A boyís best friend is his dog, especially if he has no other friends. Young Victor (voiced by Charlie Tahan) loves Sparky, takes him everywhere he can, makes him a star in his home movies. One day, Sparky gets loose and is struck by a car. Victor falls into a depression, until he learns the powers of reanimation from his science teacher (Martin Landau, who won an Oscar for playing Bela Lugosi in Burtonís Ed Wood), who bears a purposely striking resemblance to Vincent Price. Victor digs up Sparkyís corpse, puts on his lab coat and, well, youíve seen Frankenstein.
Knowing his parents (Martin Short and Catherine OíHara) might have him committed, Victor makes every attempt to hide his furry, bolt-necked friend from them and the rest of New Holland (which could very well be a sister city of the town in Edward Scissorhands). Eventually, Victorís classmates find out and want the secret. This, of course, leads to a tremendously destructive third act with burning windmills and giant undead pets.
So many of Burtonís more recent efforts just feel like Burton trying to live up to his reputation. Frankenweenie, with its curious characters and gothic locations, feels like the first genuine Tim Burton film since Sleepy Hollow. (Itís also the first he has directed, produced and written since 1990). Burton is a master of stop-motion animationóas seen in both his directed features (The Corpse Bride) and those he produced/added his touch to (The Nightmare Before Christmas)óso itís no surprise that the work here is impeccable, rightfully earning him a second Oscar nomination (with a win not out of the question).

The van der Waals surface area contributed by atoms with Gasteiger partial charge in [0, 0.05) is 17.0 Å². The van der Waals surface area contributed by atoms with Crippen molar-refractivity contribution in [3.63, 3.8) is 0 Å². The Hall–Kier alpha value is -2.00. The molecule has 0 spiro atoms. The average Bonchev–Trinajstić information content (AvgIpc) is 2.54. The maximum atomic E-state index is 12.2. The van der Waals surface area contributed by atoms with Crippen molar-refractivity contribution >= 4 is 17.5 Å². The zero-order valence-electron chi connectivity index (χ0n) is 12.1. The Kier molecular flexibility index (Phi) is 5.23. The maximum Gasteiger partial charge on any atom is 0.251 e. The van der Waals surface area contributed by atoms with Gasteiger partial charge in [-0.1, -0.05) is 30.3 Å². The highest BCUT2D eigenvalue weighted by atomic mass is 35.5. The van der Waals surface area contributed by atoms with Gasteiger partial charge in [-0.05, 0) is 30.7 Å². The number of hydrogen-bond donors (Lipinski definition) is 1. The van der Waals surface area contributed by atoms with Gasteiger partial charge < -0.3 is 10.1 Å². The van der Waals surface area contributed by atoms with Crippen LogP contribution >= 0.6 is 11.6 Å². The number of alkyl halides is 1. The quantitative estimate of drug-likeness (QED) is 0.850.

Some will see Frankenweenie as Burton going back to the well after so many consecutive critical failures (his last two films averaged a 44.5% on Rotten Tomatoes). Thatís not necessarily the case. Frankenweenie is recycled material, but the labor assures naysayers itís still far from a phoned-in effort. It was shot frame by frame with a large team using hundreds of models. It is perfectly constructed, cleverly demented and fully developed. There is no reliance on Johnny Depp or Helena Bonham Carter. Instead, this is Burton remembering his talents and creating a story that is close to him and one he cares about.
Miniatures in Motion: Bringing Frankenweenie to Life (23:06): Director Tim Burton, producer Allison Abbate, executive producer Don Hahn, and more sit down to discuss the evolution of Frankenweenie, while viewers are given a behind-the-scenes look at the production facilities and models.
Frankenweenie Touring Exhibit (4:36): This featurette shows off the Frankenweenie exhibit (which featured a number of models, sets and storyboards) that traveled the world from San Diego to Japan.
Music Video for Plain White Tís cover of the Ramonesí ďPet Sematary.Ē
Also included on this disc are two shorts: the new Captain Sparky vs. the Flying Saucers (2:25) and the original 1984 Frankenweenie (30:03), starring Barret Oliver, Daniel Stern and Shelley Duvall.
The DVD includes Frankenweenie Touring Exhibit and the Music Video.